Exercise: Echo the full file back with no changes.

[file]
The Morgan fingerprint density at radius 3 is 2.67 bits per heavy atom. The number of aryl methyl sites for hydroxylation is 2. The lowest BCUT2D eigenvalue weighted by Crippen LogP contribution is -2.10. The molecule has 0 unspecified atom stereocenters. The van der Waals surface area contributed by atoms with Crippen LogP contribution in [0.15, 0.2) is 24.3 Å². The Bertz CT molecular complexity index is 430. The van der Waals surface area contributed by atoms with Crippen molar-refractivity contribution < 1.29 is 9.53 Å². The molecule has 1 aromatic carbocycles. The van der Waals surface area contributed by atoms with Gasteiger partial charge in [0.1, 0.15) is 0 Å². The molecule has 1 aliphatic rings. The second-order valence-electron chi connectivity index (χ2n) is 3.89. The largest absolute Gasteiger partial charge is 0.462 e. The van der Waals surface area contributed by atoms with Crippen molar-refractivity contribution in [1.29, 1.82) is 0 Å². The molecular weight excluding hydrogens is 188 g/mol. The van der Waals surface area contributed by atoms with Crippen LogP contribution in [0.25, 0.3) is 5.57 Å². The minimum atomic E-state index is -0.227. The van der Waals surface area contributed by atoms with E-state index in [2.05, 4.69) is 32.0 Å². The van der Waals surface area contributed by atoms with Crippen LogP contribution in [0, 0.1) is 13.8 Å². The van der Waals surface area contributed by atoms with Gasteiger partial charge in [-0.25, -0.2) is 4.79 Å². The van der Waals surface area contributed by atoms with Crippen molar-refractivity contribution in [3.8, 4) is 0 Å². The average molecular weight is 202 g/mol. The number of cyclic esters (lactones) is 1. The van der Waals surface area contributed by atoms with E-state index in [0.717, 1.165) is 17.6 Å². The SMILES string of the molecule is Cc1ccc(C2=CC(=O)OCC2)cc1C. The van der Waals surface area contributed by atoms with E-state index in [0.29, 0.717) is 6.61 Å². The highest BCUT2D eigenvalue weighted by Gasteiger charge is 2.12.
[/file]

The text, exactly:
The Morgan fingerprint density at radius 3 is 2.67 bits per heavy atom. The number of aryl methyl sites for hydroxylation is 2. The lowest BCUT2D eigenvalue weighted by Crippen LogP contribution is -2.10. The molecule has 0 unspecified atom stereocenters. The van der Waals surface area contributed by atoms with Crippen LogP contribution in [0.15, 0.2) is 24.3 Å². The Bertz CT molecular complexity index is 430. The van der Waals surface area contributed by atoms with Crippen molar-refractivity contribution < 1.29 is 9.53 Å². The molecule has 1 aromatic carbocycles. The van der Waals surface area contributed by atoms with Gasteiger partial charge in [0.1, 0.15) is 0 Å². The molecule has 1 aliphatic rings. The second-order valence-electron chi connectivity index (χ2n) is 3.89. The largest absolute Gasteiger partial charge is 0.462 e. The van der Waals surface area contributed by atoms with Crippen molar-refractivity contribution in [1.29, 1.82) is 0 Å². The molecular weight excluding hydrogens is 188 g/mol. The van der Waals surface area contributed by atoms with Crippen LogP contribution in [0.25, 0.3) is 5.57 Å². The minimum atomic E-state index is -0.227. The van der Waals surface area contributed by atoms with E-state index in [2.05, 4.69) is 32.0 Å². The van der Waals surface area contributed by atoms with Crippen LogP contribution in [0, 0.1) is 13.8 Å². The van der Waals surface area contributed by atoms with Gasteiger partial charge in [-0.25, -0.2) is 4.79 Å². The van der Waals surface area contributed by atoms with Crippen molar-refractivity contribution in [3.8, 4) is 0 Å². The average molecular weight is 202 g/mol. The number of cyclic esters (lactones) is 1. The van der Waals surface area contributed by atoms with E-state index in [0.717, 1.165) is 17.6 Å². The SMILES string of the molecule is Cc1ccc(C2=CC(=O)OCC2)cc1C. The van der Waals surface area contributed by atoms with E-state index in [0.29, 0.717) is 6.61 Å². The highest BCUT2D eigenvalue weighted by Gasteiger charge is 2.12.